Today, we travel to Connecticut–the second leg of our journey. We’ll be there for about a week and a half before we head to Miami for about four days. After Miami, we’ll return to Connecticut until our visas are approved and then move to France (we’re hoping by mid-May at the latest).
Yesterday, Matt only had a half day of training, so we decided to take a trip to President Franklin D. Roosevelt’s Little White House in Warm Springs, GA and Callaway Gardens in Pine Mountain, GA.
We started at the Little White House, which is a historic site maintained by Georgia State Parks. It’s about a 40-minute drive from Columbus and is nestled into Georgia’s beautiful, fragrant, pine-filled woods. Admission (ranging from $2 for kids under six to $12 for adults) gets you access to the museum, grounds and houses (including the guest and staff houses) and historic pools museum.
Clearly the people of Warm Springs revered this president. FDR is described in the museum’s short video and exhibits as a very personable guy who loved children and often drove around in his retrofitted vehicle (with hand controls designed by him) to meet with people in the neighboring farms.
Indeed, Roosevelt did a lot for the nation and for the little community in which he chose to build his vacation cottage and Roosevelt Warm Springs Institute for victims of polio, but his marriage with Eleanor may not have been as much of a fairy tale as the museum painted it. Though one of the museum exhibits claimed Roosevelt called Eleanor his “angel,” another said she rarely visited Warm Springs with him. This made me wonder why, if they were that close, she didn’t spend much time with him at his seemingly favorite retreat. A quick Google search revealed a different picture of an estranged marriage due to FDR’s extramarital affairs–most notably with Lucy Mercer Rutherford.
Aside from a slightly rosier version of history portrayed in the museum, the site is really interesting and the grounds are beautiful. We didn’t make it down to the pools, which were a short drive from the main site, but in the museum we were able to feel the difference in temperature between a typical Georgia spring and the 88-degree natural spring waters that were hoped to be a cure for FDR’s paralysis. Unfortunately the waters couldn’t make him walk again, but they did provide relief–which is one of the reasons he ended up creating his institute, allowing other victims of polio to experience the warm springs.
We were impressed by the simplicity of all of the houses. The main house had a small kitchen, living room (where FDR passed away on April 12, 1945–70 years ago this past Sunday), two bedrooms, a room for his secretary and a front parlor.
Everything at the house is exactly as it was the day FDR passed away as he posed for a presidential portrait–right down to the log in the fireplace. A rose is placed on FDR’s desk every year to mark the anniversary of his passing.
A smaller exhibit on the way out of the grounds houses the unfinished portrait.
Guests exit the grounds through a gift shop that includes small and large stuffed animal versions of FDR’s dog, Fala, and other souvenirs to remember your trip.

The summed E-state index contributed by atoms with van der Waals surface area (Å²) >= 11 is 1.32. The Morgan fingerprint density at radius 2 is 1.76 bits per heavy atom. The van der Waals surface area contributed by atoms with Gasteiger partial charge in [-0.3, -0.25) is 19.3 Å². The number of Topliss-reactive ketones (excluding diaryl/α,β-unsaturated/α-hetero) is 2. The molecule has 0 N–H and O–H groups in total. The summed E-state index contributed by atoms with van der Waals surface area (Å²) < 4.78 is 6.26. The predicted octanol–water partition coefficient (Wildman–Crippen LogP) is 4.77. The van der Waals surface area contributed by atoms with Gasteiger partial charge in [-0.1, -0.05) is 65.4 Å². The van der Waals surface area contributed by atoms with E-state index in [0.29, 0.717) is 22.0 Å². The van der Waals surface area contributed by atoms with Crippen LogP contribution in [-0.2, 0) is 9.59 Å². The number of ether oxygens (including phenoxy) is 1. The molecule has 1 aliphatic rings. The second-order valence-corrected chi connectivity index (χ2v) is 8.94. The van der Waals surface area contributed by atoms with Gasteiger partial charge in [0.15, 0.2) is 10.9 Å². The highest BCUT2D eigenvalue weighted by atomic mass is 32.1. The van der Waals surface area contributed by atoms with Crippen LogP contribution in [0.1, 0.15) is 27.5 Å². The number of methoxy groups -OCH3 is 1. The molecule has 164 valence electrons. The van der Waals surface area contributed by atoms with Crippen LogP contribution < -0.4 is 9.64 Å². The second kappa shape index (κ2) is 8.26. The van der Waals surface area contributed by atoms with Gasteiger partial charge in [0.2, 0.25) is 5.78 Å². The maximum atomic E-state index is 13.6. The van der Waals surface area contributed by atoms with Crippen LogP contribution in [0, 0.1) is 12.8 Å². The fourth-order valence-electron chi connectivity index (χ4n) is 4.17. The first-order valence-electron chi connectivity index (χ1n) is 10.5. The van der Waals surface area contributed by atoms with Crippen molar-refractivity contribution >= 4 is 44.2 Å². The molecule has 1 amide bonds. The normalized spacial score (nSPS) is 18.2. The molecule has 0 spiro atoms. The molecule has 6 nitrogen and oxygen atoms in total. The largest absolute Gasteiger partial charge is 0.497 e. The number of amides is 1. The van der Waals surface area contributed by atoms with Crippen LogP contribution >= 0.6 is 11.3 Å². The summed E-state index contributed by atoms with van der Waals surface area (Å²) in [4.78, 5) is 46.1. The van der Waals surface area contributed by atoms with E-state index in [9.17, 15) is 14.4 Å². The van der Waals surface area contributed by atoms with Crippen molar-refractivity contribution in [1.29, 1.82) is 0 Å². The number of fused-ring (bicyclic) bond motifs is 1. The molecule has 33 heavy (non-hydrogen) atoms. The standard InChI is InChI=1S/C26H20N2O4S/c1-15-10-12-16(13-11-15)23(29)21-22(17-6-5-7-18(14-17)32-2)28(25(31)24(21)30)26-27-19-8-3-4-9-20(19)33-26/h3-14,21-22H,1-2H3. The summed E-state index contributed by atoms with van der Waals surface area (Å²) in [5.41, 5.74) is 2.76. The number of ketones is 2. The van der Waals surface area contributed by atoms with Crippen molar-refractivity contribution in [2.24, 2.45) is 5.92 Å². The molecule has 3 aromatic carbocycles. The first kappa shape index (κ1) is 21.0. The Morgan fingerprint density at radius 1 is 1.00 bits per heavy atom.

After we left the Little White House, we drove about another 30 minutes through FDR State Park to Callaway Gardens. Our first stop in the 2,500-acre garden was the Cecil B. Day Butterfly Center. According to the website, the glass-enclosed conservatory typically houses more than 1,000 butterflies.
After walking past several glass enclosures that allow visitors to observe the butterflies in metamorphosis, we entered the man-made forest and were surrounded by gorgeous creatures flapping their wings and fluttering around our heads.
One of the butterflies landed on my shoe, which I thought was really cool until it began to climb up towards my leg. I screamed and flicked it off causing Matt to laugh and tease me about getting scared. I know it wouldn’t have hurt me, but it freaked me out thinking of the feel of its little legs climbing my own.
Following the butterfly exhibit, we headed over to the Callaway Brothers Azalea Bowl. We paid the “special event” admission of $25 per person due to it being Azalea season, but we were sadly underwhelmed by the blooms that we paid extra to see. There were some bushes blooming, but the majority were either past prime or not yet ready to bloom. Still, we did see these beauties:
We were nearing closing time at the Gardens as we finished up our hike, so we decided to head back towards Columbus and get some dinner. Though we enjoy eating at great restaurants, we try to make the majority of our meals at home. Obviously that’s a bit harder when you’re in the middle of a move, so we ended up at a little Indian restaurant off of Veteran’s Parkway called Bombay Bay.
It got great reviews on Urban Spoon, but we were a little nervous pulling up to see a fairly empty parking lot and, once inside, to find only one table of patrons. Fortunately, the restaurant lived up to its reviews. The service was quick and friendly and the food was very good. We started with some peppery papadum and three Indian sauces (one sweet, one savory and one pretty spicy). We then shared a basket of cheese naan, chicken tikka masala and sag paneer (cheese cubes and spinach). We enjoyed the food at Bombay Bay more than some of the Indian restaurants we’ve eaten at in Atlanta.
Next up, the trip to Connecticut!